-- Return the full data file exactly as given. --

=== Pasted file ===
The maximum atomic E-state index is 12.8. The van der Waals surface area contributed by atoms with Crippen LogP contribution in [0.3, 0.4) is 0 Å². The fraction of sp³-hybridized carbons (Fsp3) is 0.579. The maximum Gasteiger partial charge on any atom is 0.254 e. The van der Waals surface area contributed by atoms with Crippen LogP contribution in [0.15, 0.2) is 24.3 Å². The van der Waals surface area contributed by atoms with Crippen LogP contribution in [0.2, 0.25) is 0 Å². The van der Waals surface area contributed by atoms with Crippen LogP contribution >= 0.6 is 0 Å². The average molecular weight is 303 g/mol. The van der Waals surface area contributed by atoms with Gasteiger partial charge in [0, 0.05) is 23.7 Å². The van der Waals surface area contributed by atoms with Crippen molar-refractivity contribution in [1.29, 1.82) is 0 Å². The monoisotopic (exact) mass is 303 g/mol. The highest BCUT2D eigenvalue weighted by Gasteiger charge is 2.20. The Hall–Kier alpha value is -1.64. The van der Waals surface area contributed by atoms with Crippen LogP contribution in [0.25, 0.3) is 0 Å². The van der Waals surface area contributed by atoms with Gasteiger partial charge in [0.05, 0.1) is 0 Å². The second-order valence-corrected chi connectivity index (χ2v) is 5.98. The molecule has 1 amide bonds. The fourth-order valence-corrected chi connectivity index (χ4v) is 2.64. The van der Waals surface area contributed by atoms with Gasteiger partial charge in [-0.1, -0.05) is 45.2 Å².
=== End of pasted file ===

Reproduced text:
The maximum atomic E-state index is 12.8. The van der Waals surface area contributed by atoms with Crippen LogP contribution in [0.3, 0.4) is 0 Å². The fraction of sp³-hybridized carbons (Fsp3) is 0.579. The maximum Gasteiger partial charge on any atom is 0.254 e. The van der Waals surface area contributed by atoms with Crippen LogP contribution in [0.15, 0.2) is 24.3 Å². The van der Waals surface area contributed by atoms with Crippen LogP contribution in [0.2, 0.25) is 0 Å². The van der Waals surface area contributed by atoms with Crippen LogP contribution >= 0.6 is 0 Å². The average molecular weight is 303 g/mol. The van der Waals surface area contributed by atoms with Gasteiger partial charge in [0, 0.05) is 23.7 Å². The van der Waals surface area contributed by atoms with Crippen molar-refractivity contribution in [1.29, 1.82) is 0 Å². The monoisotopic (exact) mass is 303 g/mol. The highest BCUT2D eigenvalue weighted by Gasteiger charge is 2.20. The Hall–Kier alpha value is -1.64. The van der Waals surface area contributed by atoms with Crippen LogP contribution in [0.25, 0.3) is 0 Å². The van der Waals surface area contributed by atoms with Gasteiger partial charge in [0.05, 0.1) is 0 Å². The second-order valence-corrected chi connectivity index (χ2v) is 5.98. The molecule has 1 amide bonds. The fourth-order valence-corrected chi connectivity index (χ4v) is 2.64. The van der Waals surface area contributed by atoms with Gasteiger partial charge in [-0.1, -0.05) is 45.2 Å².